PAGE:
The settlement of the Massachusetts Bay Company on the peninsula formed at the mouth of the Charles River, known as Shawmut by the Indians and Trimountain by the inhabitants of Charlestown was established as Boston by an order of the General Court passed on September 7, 1630 (old style). The General Court during the four or five years after the settlement included in the boundaries of Boston the islands in the harbor, Muddy River (now Brookline), Winnisimet (now Chelsea), Mount Wollaston and the lands east of the Neponset River later incorporated as the Town of Braintree and now constituting the towns of Braintree, Randolph and Quincy.
The name of “selectmen” first appears in the records in 1643. Boston operated as a town with a Board of Selectmen until 1822. On February 23, 1822, the Massachusetts Legislature passed an “Act Establishing the City of Boston.” The act was accepted by the inhabitants on March 4, 1822.
1000.001 Records 1634-1821 42 volumes, 1 document case, 1 flat box and 2 microfilm reels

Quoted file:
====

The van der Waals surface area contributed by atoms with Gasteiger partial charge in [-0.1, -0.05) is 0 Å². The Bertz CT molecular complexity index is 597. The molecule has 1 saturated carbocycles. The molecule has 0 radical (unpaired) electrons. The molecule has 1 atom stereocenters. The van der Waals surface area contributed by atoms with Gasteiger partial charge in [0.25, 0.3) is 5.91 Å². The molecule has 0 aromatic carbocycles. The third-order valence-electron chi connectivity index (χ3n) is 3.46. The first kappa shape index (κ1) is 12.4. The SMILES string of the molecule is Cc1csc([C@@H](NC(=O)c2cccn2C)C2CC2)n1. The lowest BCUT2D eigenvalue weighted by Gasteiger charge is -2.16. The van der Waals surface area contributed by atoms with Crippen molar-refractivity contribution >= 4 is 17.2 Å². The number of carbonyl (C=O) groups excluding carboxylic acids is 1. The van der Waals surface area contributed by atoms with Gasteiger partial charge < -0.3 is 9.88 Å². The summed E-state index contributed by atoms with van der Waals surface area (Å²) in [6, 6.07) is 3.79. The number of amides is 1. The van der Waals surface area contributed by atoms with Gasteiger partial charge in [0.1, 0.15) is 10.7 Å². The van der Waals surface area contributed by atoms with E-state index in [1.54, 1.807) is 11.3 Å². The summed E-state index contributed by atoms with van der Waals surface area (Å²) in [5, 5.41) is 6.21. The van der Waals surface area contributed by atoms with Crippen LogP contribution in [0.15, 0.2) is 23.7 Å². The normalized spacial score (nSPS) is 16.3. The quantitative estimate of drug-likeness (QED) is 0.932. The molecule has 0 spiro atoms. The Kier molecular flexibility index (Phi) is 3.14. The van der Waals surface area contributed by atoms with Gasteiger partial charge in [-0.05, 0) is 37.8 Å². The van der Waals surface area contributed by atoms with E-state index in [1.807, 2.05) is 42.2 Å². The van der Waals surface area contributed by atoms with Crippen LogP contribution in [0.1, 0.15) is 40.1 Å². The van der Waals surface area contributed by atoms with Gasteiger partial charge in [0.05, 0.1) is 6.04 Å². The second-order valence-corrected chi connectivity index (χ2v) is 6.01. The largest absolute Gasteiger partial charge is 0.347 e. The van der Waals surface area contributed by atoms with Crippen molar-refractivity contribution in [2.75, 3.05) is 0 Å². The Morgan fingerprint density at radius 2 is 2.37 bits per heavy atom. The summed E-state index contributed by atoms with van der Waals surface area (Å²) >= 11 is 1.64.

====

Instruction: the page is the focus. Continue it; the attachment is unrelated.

Scope and Contents note
Records of the Town of Boston prior to 1822. The majority of the Town of Boston records are currently stored in the Boston Public Library, Rare Books & Manuscripts Division. Records in the City Archives include the first volume of the Town Records, 1634-1660; miscellaneous tax records, 1785–1820; financial records; By-laws and Town Orders from 1786, 1801, and 1818; record of permits to build timber buildings, 1707-1729; lists of sales of cattle and horses, 1693; lists of immigrants, 1763-1769; and Port Receipts. Also includes a small number of manuscripts of the selectmen including petitions, orders and correspondence signed by John Hancock, Thomas Jefferson, Paul Revere, and Robert Treat Paine, as well as, a marriage return signed by Cotton Mather.